Ultra-short wave transmitter
An ultra-short wave transmitter is a transmission system for the generation of electromagnetic ultra-short waves (VHF) with a carrier frequency of 30 MHz to 300 MHz, corresponding to wavelengths between ten meters and one meter. In 1925 the world's first VHF transmission took place between Jena and Kahla by Abraham Esau .
To broadcast FM radio is frequency modulation used. The emphasis used in European VHF broadcasting when transmitting has a time constant of 50 µs, which results in a cutoff frequency of 3.2 kHz. In the USA, on the other hand, “FM radio” has a time constant of 75 µs.
In mobile systems, vertically polarized antennas are used as transmitting antennas , and in stationary systems mostly horizontally polarized antennas . These can be implemented as a dipole , cross dipole , slot radiator, butterfly antenna or dipole field.
The operation of VHF transmission systems in Germany is controlled by the Federal Network Agency . With a few exceptions, the transmission systems were operated by the provider Media Broadcast until 2013 . Since there was a dispute over fee increases through the media broadcast, some private local radio stations switched to the provider Uplink Network .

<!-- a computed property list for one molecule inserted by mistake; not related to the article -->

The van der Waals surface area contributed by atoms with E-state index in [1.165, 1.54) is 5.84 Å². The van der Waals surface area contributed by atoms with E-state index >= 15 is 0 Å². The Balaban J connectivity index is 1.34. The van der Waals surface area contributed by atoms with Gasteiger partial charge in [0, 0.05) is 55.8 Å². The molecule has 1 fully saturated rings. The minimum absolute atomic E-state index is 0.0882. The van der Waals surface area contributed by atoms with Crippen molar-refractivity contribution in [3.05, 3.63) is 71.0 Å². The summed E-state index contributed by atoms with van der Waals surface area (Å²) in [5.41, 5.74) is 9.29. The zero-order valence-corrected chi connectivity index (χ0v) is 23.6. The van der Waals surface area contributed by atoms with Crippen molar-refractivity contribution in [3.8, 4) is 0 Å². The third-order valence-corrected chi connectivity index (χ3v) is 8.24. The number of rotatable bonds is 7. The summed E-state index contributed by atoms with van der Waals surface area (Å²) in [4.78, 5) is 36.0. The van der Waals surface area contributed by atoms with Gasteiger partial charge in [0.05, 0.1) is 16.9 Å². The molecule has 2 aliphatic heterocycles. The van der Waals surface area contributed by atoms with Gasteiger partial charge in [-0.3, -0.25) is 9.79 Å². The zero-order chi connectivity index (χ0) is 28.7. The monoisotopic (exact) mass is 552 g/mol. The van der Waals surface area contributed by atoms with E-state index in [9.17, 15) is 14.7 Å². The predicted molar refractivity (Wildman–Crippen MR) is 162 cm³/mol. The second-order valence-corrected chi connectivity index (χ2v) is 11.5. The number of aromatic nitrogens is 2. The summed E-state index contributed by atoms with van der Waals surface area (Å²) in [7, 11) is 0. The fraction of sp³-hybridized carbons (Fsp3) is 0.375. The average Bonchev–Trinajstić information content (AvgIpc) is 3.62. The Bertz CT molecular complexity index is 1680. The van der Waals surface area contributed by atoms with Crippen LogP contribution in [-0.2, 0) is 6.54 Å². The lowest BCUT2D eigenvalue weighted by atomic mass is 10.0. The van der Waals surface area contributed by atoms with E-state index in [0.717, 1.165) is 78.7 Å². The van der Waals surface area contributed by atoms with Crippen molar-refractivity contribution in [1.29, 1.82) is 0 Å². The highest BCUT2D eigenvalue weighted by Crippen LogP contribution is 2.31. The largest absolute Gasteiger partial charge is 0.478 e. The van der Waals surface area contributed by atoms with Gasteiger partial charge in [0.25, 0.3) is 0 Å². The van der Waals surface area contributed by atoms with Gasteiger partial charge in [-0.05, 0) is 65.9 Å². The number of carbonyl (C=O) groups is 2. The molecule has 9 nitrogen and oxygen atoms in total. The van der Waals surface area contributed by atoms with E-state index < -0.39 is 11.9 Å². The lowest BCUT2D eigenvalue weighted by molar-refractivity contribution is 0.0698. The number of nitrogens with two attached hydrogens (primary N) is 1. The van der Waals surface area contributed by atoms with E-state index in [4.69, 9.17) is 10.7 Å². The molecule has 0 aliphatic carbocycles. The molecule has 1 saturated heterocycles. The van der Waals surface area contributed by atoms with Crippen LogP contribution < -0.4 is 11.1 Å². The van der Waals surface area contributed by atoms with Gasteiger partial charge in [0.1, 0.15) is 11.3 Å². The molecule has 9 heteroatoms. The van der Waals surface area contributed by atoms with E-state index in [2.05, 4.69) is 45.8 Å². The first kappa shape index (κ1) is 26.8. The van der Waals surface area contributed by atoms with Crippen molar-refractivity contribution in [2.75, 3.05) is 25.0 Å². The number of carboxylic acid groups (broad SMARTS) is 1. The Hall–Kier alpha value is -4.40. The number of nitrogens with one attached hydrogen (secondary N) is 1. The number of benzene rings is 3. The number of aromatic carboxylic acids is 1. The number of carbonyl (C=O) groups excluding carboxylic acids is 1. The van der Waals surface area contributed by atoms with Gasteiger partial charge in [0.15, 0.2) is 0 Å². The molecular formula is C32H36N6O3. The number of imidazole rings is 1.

Since February 2006, the operation of so-called mini transmitters (also: FM transmitters) in the VHF band (Band II) with a short range of a few meters with up to 50 nW ERP for private purposes has been permitted in Germany, e.g. B. to transmit the signals of an MP3 player to the car radio.
- Stephan Munder: UPLINK NETWORK GmbH takes over parts of the radio NRW network. In: radioWOCHE - Current radio news, FM news, digital radio news and radio jobs. May 18, 2016, accessed May 18, 2016 .
- Order 07/2006: General allocation of frequencies in the frequency ranges 87.5-108 MHz, 863-865 MHz and 1795-1800 MHz for wireless audio radio applications, limited to 31.12.2016. (PDF; 19 kB) Federal Network Agency, February 8, 2006, archived from the original on September 27, 2007 ; Retrieved February 14, 2009 .